Following up on the low temperature analyses (first one, second one) as they are related to creeping bentgrass during hot summer weather, I have taken a look at a single location over time. The JMA Tokyo surface observation site has annual and monthly data available since 1876 and daily records available since 1949. So it is easy to obtain the data of interest and make an analysis.
First I counted the days each year when the low temperature was 21°C (70°F) or higher. This is an indication of the summer duration, if one thinks of summer in terms of temperatures which will cause problems with creeping bentgrass.
From 1949 to 2014, the trend has been an increase of 0.35 days per year with low temperatures of 21°C or above.
Then I looked at the annual temperatures (low, mean, and high) since 1876.
There seems to be an increasing trend, especially in the mean annual low temperature, which used to be less than 10°C in some years, and now is regularly above 12.5°C. But the annual value is not so useful when looking at heat stress.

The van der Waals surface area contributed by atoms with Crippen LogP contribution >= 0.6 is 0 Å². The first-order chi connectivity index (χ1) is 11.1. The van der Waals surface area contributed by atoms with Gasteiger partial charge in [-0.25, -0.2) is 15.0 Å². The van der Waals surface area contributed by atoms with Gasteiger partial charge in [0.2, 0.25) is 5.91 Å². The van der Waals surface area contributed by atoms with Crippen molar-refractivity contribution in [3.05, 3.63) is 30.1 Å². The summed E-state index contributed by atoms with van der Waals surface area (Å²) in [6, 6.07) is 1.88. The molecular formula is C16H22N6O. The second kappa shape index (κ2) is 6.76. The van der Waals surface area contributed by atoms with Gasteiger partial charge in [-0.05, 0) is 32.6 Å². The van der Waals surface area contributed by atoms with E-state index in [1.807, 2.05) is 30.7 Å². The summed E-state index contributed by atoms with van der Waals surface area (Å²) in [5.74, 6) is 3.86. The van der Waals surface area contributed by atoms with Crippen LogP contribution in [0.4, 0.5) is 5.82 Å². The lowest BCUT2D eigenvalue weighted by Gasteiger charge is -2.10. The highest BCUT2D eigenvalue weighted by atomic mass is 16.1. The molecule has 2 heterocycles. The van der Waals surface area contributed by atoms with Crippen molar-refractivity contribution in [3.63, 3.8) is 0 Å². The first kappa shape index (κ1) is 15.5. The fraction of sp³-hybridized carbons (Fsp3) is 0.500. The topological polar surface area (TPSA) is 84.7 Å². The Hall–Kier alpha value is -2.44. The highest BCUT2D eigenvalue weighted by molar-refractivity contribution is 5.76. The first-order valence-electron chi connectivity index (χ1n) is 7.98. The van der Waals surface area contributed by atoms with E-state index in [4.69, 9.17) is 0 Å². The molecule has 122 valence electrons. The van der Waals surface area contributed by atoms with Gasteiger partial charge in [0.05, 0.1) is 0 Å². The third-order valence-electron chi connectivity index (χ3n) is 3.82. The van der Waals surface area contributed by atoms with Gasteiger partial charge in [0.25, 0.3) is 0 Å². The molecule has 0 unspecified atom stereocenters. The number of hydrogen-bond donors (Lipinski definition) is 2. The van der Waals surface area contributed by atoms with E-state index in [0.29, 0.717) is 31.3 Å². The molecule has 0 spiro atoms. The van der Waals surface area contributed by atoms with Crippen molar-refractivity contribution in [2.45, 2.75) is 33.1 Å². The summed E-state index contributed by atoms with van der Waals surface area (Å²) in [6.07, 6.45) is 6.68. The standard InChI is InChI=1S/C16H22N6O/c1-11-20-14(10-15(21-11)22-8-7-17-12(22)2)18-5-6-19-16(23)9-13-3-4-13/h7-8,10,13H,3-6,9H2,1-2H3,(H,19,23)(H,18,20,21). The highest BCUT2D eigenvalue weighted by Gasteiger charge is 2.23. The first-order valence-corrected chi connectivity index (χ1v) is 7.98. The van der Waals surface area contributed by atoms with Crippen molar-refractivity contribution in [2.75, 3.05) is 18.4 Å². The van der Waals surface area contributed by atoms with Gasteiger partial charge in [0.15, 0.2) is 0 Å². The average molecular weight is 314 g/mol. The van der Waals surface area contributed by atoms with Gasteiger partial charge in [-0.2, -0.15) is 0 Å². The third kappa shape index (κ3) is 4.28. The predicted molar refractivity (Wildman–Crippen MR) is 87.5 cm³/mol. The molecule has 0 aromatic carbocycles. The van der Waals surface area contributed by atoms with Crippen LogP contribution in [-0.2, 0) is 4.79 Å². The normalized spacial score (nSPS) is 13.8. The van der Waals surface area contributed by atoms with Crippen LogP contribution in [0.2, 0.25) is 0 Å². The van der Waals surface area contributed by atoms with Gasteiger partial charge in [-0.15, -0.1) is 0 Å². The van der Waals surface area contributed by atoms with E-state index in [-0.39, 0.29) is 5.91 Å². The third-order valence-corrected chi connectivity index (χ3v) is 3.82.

August is usually the hottest month of the year in Tokyo, so I looked at the daily data for August since 1949, and calculated the monthly mean high, average, and low temperature.
The chart above is the proper way (or at least a standard way) to look at this type of data, because it includes the scale down to 0°C. One can zoom in on these same data by limiting the range of the y-axis scale, as shown below, and note that there is also an increasing trend in the August temperatures.
Is it hard to grow bentgrass in Tokyo? Yes! There is only a single year since 1949 in which the average low temperature in August was less than that 21°C (70°F) level.
I also looked at the percentage of days during the month of August with a low temperature of 21°C or above.
Generally there will be 75 to 100% of the days in August with low temperatures remaining above 21°C. In fact the last summer with more than 25% of the August days less than 21°C was 1993.